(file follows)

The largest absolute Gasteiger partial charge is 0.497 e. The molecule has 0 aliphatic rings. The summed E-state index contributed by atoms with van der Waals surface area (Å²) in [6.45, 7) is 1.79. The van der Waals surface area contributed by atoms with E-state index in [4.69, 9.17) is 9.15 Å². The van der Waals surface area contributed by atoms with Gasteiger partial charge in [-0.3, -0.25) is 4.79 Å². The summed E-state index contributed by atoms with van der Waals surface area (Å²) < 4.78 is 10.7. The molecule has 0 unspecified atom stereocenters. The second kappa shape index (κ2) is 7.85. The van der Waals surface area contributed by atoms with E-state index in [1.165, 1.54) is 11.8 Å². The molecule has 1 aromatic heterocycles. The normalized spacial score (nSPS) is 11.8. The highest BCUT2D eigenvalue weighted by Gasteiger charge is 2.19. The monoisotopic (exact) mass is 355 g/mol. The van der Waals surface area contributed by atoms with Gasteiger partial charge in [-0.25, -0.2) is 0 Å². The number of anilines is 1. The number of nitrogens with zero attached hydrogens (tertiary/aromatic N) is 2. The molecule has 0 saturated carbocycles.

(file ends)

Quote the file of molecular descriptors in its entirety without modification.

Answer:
The largest absolute Gasteiger partial charge is 0.497 e. The molecule has 0 aliphatic rings. The summed E-state index contributed by atoms with van der Waals surface area (Å²) in [6.45, 7) is 1.79. The van der Waals surface area contributed by atoms with E-state index in [4.69, 9.17) is 9.15 Å². The van der Waals surface area contributed by atoms with Gasteiger partial charge in [-0.3, -0.25) is 4.79 Å². The summed E-state index contributed by atoms with van der Waals surface area (Å²) < 4.78 is 10.7. The molecule has 0 unspecified atom stereocenters. The second kappa shape index (κ2) is 7.85. The van der Waals surface area contributed by atoms with E-state index in [1.165, 1.54) is 11.8 Å². The molecule has 1 aromatic heterocycles. The normalized spacial score (nSPS) is 11.8. The highest BCUT2D eigenvalue weighted by Gasteiger charge is 2.19. The monoisotopic (exact) mass is 355 g/mol. The van der Waals surface area contributed by atoms with Gasteiger partial charge in [-0.25, -0.2) is 0 Å². The number of anilines is 1. The number of nitrogens with zero attached hydrogens (tertiary/aromatic N) is 2. The molecule has 0 saturated carbocycles.